Glucose Probes

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Glucose Probes

Glucose is a simple sugar of the formula C6H12O6. Glucose is the most abundant monosaccharide, is a sub-category of carbohydrates. Glucose is mainly made up of water and carbon dioxide from plants and most algae in the photosynthesis process using the energy of sunlight. There, it is used to make cellulose in the cell wall, which is the most abundant carbohydrate. In energy metabolism, glucose is the most important source of energy in all organisms. The glucose used for metabolism is partially stored in the form of a polymer, mainly stored in the form of starch and amylopectin in plants, and stored as glycogen in animals. Glucose circulates in the blood of animals in the form of blood sugar. The naturally occurring form of glucose is d-glucose, while l-glucose is synthetically produced, relatively small in number and less important. Glucose is a monosaccharide containing six carbon atoms and one aldehyde group and is therefore referred to as aldose. The glucose molecule may exist in an open chain (acyclic) and a ring (cyclic) form, which is the result of an intramolecular reaction between the aldehyde C atom and the C-5 hydroxyl group to form an intramolecular hemiacetal. In aqueous solution, both forms are in equilibrium, while at pH 7, they are predominantly cyclic. Glucose is the main source of energy for living things. It is naturally occurring and is found in fruits and other parts of the plant in its free state. In animals, glucose is produced by the decomposition of glycogen in the glycogen decomposition process.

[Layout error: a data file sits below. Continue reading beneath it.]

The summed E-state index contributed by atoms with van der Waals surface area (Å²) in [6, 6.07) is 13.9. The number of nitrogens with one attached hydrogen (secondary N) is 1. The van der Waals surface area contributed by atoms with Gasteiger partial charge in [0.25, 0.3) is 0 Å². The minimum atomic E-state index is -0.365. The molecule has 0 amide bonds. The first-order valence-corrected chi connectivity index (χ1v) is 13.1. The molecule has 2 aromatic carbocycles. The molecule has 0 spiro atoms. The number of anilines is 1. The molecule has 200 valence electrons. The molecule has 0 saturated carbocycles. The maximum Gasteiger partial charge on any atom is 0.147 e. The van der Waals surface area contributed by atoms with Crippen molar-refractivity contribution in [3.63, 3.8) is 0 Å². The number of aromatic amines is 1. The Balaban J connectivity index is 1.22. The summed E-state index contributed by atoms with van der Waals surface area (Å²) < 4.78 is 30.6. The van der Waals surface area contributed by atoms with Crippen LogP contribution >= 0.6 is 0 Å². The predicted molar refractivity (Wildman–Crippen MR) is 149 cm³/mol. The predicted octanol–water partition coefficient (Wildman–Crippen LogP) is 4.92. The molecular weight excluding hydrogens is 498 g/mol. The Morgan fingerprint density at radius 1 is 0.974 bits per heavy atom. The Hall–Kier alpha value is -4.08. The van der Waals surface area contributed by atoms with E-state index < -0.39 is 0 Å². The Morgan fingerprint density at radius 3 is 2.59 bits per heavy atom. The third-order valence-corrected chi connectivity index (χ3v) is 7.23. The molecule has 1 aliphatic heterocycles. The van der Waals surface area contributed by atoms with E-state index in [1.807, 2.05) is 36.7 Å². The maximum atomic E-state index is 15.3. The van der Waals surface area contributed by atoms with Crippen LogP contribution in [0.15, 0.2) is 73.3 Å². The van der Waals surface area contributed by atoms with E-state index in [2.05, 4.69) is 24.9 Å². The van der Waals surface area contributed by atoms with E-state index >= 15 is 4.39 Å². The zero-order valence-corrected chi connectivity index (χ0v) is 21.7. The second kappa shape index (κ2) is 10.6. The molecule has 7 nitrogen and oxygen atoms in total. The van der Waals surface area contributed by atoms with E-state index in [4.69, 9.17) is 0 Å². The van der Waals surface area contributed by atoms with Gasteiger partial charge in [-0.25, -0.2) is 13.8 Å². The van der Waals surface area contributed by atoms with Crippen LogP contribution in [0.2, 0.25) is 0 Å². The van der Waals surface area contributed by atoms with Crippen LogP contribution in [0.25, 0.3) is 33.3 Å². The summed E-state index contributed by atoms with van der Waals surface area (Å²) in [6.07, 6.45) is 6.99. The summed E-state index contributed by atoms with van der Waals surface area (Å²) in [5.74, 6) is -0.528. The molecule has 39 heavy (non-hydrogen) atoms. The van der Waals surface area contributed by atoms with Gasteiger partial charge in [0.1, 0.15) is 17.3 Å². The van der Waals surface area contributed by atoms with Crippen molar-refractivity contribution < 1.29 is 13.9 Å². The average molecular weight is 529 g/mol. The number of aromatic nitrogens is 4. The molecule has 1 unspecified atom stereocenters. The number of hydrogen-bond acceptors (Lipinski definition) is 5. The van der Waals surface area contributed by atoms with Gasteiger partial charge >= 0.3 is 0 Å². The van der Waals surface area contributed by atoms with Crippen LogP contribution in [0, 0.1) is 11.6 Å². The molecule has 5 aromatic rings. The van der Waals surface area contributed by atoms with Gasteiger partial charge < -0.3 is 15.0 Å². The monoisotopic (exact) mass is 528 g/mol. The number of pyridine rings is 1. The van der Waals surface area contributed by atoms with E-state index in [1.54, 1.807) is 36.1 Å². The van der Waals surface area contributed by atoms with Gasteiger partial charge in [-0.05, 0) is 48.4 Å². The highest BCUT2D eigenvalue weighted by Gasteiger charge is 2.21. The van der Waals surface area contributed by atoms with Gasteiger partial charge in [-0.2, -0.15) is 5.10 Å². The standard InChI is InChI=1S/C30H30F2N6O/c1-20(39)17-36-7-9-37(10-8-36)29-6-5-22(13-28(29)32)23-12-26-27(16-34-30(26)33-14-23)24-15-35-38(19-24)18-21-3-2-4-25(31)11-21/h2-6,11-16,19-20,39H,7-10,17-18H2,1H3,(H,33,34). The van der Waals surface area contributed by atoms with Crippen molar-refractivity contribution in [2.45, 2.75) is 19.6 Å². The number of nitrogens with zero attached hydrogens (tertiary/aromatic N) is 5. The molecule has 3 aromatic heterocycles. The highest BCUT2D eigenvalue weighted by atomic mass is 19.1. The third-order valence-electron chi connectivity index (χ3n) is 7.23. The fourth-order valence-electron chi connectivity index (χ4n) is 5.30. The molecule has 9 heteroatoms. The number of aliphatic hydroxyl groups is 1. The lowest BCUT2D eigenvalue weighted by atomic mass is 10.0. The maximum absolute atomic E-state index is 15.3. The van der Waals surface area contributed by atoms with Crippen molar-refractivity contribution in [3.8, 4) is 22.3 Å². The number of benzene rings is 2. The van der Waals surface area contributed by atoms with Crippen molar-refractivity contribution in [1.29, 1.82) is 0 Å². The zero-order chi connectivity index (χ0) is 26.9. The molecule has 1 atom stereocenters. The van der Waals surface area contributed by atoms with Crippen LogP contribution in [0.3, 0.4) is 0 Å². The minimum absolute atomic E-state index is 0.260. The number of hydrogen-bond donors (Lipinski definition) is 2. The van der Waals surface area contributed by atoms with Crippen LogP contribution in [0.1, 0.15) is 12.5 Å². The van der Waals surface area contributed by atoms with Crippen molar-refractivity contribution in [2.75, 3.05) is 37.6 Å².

lpha-D-glucopyranose-2D-skeletal Figure 1. Alpha-D-glucopyranose-2D-skeletal.


Glucose is produced by plants through the photosynthesis of sunlight, water and carbon dioxide, and all organisms can use it as an energy source and a carbon source. However, most of the glucose is not present in free form, but in the form of its polymer, ie, lactose, sucrose, starch, etc. as energy storage materials, as well as cellulose and chitin, which are plant or fungal cell walls. component. And arthropods. Animals, fungi, and bacteria degrade these polymers into glucose through enzymes through food intake. All animals are also capable of producing glucose from certain precursors when needed. Nerve cells, renal medulla cells, and red blood cells rely on glucose to produce energy. In adults, glucose is about 18 grams, about 4 grams in the blood. An adult's liver produces approximately 180 to 220 g of glucose within 24 hours. Many long-term complications of diabetes, such as blindness, renal failure, and peripheral neuropathy, may be due to glycosylation of proteins or lipids. In contrast, the addition of enzyme-regulated sugars to proteins called glycosylation is critical for the function of many proteins.

Glucose Probes

BOC Sciences provides a highly sensitive glucose probe that is ideal for physiological glucose determination in blood, tears, tissue fluids, serum or aqueous humor. Our glucose probes can easily sequester glucose and can analytically determine glucose in an intensity-dependent manner, making it easy to respond to glucose in the range of <1-200 mM. Our glucose probes are ideal for measuring tear glucose levels with a response below 2 mM glucose.


  1. Ponomarev, V.; et al. Heats of combustion of some amino-acids. Russ. J. Phys. Chem. (Engl. Transl.), 34: 1182–83
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